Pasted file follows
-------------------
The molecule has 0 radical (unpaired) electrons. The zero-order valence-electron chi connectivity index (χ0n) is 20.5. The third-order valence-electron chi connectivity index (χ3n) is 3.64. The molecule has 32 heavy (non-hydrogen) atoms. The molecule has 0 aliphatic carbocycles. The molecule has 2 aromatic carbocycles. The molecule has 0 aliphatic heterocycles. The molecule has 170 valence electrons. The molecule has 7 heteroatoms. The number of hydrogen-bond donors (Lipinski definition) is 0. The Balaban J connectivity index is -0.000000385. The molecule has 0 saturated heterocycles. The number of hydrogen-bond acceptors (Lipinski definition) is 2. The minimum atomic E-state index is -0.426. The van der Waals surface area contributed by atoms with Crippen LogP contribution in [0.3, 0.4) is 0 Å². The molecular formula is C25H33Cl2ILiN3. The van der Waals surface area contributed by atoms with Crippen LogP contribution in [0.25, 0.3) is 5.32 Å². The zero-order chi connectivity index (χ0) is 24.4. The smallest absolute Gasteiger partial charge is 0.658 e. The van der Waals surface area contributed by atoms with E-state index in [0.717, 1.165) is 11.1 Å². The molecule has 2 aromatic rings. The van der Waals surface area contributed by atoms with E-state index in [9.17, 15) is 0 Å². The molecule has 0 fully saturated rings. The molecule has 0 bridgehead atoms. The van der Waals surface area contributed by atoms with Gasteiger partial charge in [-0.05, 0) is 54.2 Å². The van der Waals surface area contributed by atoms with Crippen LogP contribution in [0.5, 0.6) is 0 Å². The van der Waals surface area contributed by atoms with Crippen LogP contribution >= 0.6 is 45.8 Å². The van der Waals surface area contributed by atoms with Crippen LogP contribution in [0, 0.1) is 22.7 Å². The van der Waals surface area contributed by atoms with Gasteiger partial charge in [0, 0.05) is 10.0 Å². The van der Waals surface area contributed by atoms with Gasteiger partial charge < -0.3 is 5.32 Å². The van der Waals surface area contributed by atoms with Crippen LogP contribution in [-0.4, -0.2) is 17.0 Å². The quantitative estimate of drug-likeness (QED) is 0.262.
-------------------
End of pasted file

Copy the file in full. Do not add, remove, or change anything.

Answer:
The molecule has 0 radical (unpaired) electrons. The zero-order valence-electron chi connectivity index (χ0n) is 20.5. The third-order valence-electron chi connectivity index (χ3n) is 3.64. The molecule has 32 heavy (non-hydrogen) atoms. The molecule has 0 aliphatic carbocycles. The molecule has 2 aromatic carbocycles. The molecule has 0 aliphatic heterocycles. The molecule has 170 valence electrons. The molecule has 7 heteroatoms. The number of hydrogen-bond donors (Lipinski definition) is 0. The Balaban J connectivity index is -0.000000385. The molecule has 0 saturated heterocycles. The number of hydrogen-bond acceptors (Lipinski definition) is 2. The minimum atomic E-state index is -0.426. The van der Waals surface area contributed by atoms with Crippen LogP contribution in [0.3, 0.4) is 0 Å². The molecular formula is C25H33Cl2ILiN3. The van der Waals surface area contributed by atoms with Crippen LogP contribution in [0.25, 0.3) is 5.32 Å². The zero-order chi connectivity index (χ0) is 24.4. The smallest absolute Gasteiger partial charge is 0.658 e. The van der Waals surface area contributed by atoms with E-state index in [0.717, 1.165) is 11.1 Å². The molecule has 2 aromatic rings. The van der Waals surface area contributed by atoms with E-state index in [9.17, 15) is 0 Å². The molecule has 0 fully saturated rings. The molecule has 0 bridgehead atoms. The van der Waals surface area contributed by atoms with Gasteiger partial charge in [-0.05, 0) is 54.2 Å². The van der Waals surface area contributed by atoms with Crippen LogP contribution in [0.5, 0.6) is 0 Å². The van der Waals surface area contributed by atoms with Crippen LogP contribution >= 0.6 is 45.8 Å². The van der Waals surface area contributed by atoms with Crippen LogP contribution in [0, 0.1) is 22.7 Å². The van der Waals surface area contributed by atoms with Gasteiger partial charge in [0, 0.05) is 10.0 Å². The van der Waals surface area contributed by atoms with Gasteiger partial charge < -0.3 is 5.32 Å². The van der Waals surface area contributed by atoms with Crippen LogP contribution in [-0.4, -0.2) is 17.0 Å². The quantitative estimate of drug-likeness (QED) is 0.262.